When applying existing datasets to new problems, data users may not always be able to communicate sufficiently with data generators and publishers. In order to maximize the reusability of datasets with limited communication, it is crucial that the datasets are accompanied by well-formulated metadata (Bourne 2005). Good metadata allows future users of a dataset to understand how it was created and how to integrate it with other processes and datasets in a scientifically sound approach. In this way, datasets have maximal mobility and value in their own right, following its separation from the environment in which they were generated.

At the highest and most general level of data integration, the data commons framework provides a conceptual basis for sharing, finding, integrating, reusing and attributing data. Central here is the need to assign a unique identifier (UID) to each dataset, for example a digital object identifier (DOI, http://www.doi.org/). The platform agnostic nature of the data commons framework lets it be deployed in a variety of environments, including a range of cloud platforms (Bourne 2013).

The capacity to obtain a better value from datasets in the area of associating gene networks with particular biological phenotypes was the focus in Trey Ideker’s plenary lecture. Cytoscape (http://www.cytoscape.org/) was discussed as an environment for describing possible gene networks that may exist within the large datasets describing interactions between protein-protein, protein-DNA, kinase-substrate and gene co-expression at the transcriptome level (Saito et al. 2012). The community-based aspect of Cytoscape was facilitated by 152 publically available plug-ins validated by the Cytoscape developers (Saito et al. 2012). The capacity for Cytoscape to utilize gene network information to initiate the analysis of a complex dataset rather than having the gene network as an endpoint was illustrated in the study of several human diseases. The analysis of genotype to phenotype via networks and modules has been reviewed in Carter et al. (2013). Although biological networks described to date, especially in plants, fall short of capturing many important aspects of biological systems, the focus on using available networks and protein-protein interaction (PPI) information more effectively to interpret complex phenotypes has already been proven to be valuable. The network-based stratification (NBS)-based analysis of cancers (Hofree et al. 2013) provided a good example. The extensive database of mutations from the whole-of-genome analysis of tumours determined in The Cancer Genome Atlas (TCGA) and the International Cancer Genome Consortium (ICGC) programs provided the starting point for the analysis. The variation in genome structure such as copy number variation, INDELS in genes and levels of transcription of genes allowed regions of gene networks to be defined that were characteristic of cancer subtypes (Hofree et al. 2013). The projection of genome-scale somatic mutation profiles onto gene interaction networks was built on prior developments in network-based prioritization of disease gene-protein complex associations by Vanunu et al. (2010). The NBS also utilized the consensus clustering software based on resampling (Monti et al. 2003), combining the outputs from 1000 subsamples, to establish clusters of higher confidence. The analysis established a valuable classification diagnostic for cancers.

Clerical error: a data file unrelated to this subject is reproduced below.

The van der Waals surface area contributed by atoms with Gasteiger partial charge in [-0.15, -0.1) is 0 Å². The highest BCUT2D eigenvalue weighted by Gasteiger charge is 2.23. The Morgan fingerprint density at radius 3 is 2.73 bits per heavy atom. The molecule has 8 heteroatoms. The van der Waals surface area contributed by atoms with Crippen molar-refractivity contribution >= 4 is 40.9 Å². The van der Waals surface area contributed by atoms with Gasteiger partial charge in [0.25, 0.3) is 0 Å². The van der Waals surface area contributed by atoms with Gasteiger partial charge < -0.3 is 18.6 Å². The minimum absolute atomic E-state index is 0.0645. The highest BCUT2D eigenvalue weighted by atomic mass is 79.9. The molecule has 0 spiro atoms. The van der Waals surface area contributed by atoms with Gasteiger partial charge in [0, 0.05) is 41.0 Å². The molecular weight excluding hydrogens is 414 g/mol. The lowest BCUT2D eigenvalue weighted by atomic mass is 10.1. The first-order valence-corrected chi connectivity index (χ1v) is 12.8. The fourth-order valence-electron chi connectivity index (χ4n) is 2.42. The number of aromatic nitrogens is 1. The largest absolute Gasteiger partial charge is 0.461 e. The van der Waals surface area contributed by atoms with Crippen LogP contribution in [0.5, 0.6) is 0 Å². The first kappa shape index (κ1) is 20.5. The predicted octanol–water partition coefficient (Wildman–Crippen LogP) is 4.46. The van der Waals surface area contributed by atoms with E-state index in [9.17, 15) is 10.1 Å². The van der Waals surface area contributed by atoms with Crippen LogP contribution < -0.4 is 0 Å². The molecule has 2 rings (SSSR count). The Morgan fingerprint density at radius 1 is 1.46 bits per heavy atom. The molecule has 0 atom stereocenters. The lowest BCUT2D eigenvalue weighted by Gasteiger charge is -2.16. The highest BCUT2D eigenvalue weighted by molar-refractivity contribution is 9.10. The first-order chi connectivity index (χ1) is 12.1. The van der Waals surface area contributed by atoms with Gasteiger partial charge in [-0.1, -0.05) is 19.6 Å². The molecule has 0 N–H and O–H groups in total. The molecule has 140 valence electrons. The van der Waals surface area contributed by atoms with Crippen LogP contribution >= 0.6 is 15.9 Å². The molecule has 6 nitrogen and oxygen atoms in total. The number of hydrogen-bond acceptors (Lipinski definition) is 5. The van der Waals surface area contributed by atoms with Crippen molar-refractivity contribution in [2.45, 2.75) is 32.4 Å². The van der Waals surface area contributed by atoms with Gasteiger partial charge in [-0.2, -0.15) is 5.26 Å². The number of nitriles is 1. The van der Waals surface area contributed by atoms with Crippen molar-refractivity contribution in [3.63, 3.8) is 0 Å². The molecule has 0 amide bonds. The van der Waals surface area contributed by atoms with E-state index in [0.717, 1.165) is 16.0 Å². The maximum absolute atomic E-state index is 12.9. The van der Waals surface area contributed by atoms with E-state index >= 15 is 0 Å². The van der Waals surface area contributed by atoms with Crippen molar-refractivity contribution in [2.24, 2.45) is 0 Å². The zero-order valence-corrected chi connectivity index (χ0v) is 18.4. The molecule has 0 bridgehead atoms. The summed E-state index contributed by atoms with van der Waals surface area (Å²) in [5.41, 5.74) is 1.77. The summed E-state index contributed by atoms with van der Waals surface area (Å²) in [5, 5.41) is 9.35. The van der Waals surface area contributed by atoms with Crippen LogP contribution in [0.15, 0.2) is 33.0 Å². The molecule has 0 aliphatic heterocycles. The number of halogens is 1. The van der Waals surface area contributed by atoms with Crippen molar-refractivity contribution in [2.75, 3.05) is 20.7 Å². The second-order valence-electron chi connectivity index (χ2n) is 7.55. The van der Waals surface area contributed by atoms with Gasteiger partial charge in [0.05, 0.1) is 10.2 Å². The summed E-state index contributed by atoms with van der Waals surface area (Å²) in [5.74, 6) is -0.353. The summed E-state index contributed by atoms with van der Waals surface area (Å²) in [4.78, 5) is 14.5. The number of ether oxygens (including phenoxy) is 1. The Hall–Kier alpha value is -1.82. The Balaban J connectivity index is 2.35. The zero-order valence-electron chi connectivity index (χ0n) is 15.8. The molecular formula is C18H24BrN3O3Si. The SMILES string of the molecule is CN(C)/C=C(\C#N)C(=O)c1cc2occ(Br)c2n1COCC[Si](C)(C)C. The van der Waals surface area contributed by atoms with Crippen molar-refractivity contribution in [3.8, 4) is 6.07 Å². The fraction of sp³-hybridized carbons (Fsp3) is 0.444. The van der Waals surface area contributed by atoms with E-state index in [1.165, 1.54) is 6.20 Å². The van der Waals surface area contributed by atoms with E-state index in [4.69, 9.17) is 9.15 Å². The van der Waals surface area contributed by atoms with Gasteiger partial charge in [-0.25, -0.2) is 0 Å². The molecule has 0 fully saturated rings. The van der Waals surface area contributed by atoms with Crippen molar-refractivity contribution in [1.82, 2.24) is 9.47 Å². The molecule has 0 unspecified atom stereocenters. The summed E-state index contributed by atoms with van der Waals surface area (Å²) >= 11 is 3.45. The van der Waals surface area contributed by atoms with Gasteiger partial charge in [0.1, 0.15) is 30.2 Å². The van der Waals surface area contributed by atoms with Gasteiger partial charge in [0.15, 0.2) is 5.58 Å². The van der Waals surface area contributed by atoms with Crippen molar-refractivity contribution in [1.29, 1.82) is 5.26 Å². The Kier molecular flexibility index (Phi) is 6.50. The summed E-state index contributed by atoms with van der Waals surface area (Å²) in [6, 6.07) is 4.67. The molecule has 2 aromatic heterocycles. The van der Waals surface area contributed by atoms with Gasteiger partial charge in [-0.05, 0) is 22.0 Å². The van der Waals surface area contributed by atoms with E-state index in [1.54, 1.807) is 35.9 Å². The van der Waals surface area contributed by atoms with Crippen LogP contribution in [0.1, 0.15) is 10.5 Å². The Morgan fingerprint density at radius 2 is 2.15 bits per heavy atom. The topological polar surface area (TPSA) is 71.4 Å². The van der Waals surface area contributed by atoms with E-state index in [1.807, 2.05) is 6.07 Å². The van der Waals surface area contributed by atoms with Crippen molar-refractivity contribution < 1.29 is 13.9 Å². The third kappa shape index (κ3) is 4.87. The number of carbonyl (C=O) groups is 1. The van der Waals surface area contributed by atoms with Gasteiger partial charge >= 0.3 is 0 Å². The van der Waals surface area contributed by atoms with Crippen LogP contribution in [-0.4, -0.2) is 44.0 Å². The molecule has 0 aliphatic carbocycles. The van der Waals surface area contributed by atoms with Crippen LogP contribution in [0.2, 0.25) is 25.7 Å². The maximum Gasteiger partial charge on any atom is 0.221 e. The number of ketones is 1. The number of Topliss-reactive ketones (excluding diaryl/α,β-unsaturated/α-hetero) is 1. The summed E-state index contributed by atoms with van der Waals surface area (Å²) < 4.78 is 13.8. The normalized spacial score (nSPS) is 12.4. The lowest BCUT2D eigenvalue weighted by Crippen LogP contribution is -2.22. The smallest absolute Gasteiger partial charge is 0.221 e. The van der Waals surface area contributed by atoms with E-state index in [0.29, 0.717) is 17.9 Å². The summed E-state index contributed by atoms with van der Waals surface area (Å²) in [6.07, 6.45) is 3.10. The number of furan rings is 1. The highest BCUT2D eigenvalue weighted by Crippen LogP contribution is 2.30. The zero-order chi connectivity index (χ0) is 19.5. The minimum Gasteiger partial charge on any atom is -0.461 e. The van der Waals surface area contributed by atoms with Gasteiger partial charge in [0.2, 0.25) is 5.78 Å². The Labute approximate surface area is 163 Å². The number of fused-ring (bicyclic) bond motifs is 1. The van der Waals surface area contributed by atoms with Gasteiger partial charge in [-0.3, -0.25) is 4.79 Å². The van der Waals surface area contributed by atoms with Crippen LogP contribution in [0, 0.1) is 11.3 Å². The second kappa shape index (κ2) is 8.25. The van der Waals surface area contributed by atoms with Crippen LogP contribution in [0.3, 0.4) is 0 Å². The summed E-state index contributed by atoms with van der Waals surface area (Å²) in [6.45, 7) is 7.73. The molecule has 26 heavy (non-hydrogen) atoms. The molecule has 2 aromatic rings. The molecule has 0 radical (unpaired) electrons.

In the analysis of the complex hereditary phenotype of neurodegenerative motor neuron diseases (hereditary spastic paraplegias (HSPs)) characterized by progressive age-dependent loss of corticospinal motor tract function, Novarino et al. (2014) used whole exome sequencing to identify 18 new candidate HSP genes. The extensive family pedigree analysis of mutations showed that ERLIN1, KIF1C and NT5C2 were significant in the HSP phenotype (Novarino et al. 2014). In cases of family-specific mutations, supporting data from zebrafish functional (knock-down) experiments for genes such as MARS was obtained. At the network analysis level, the authors developed a HSP interactome network and this indicated that an apparently functionally diverse set of genes were, in fact, closely connected via basic biological processes, involving, for example, the endoplasmic reticulum. The interconnection of networks within the cell has been argued to form modules as part of the hierarchy of distributing function within a cell (Carter et al. 2013; Dutkowski et al. 2013; Mitra et al. 2013; Carvunis and Ideker 2014; Kramer et al. 2014).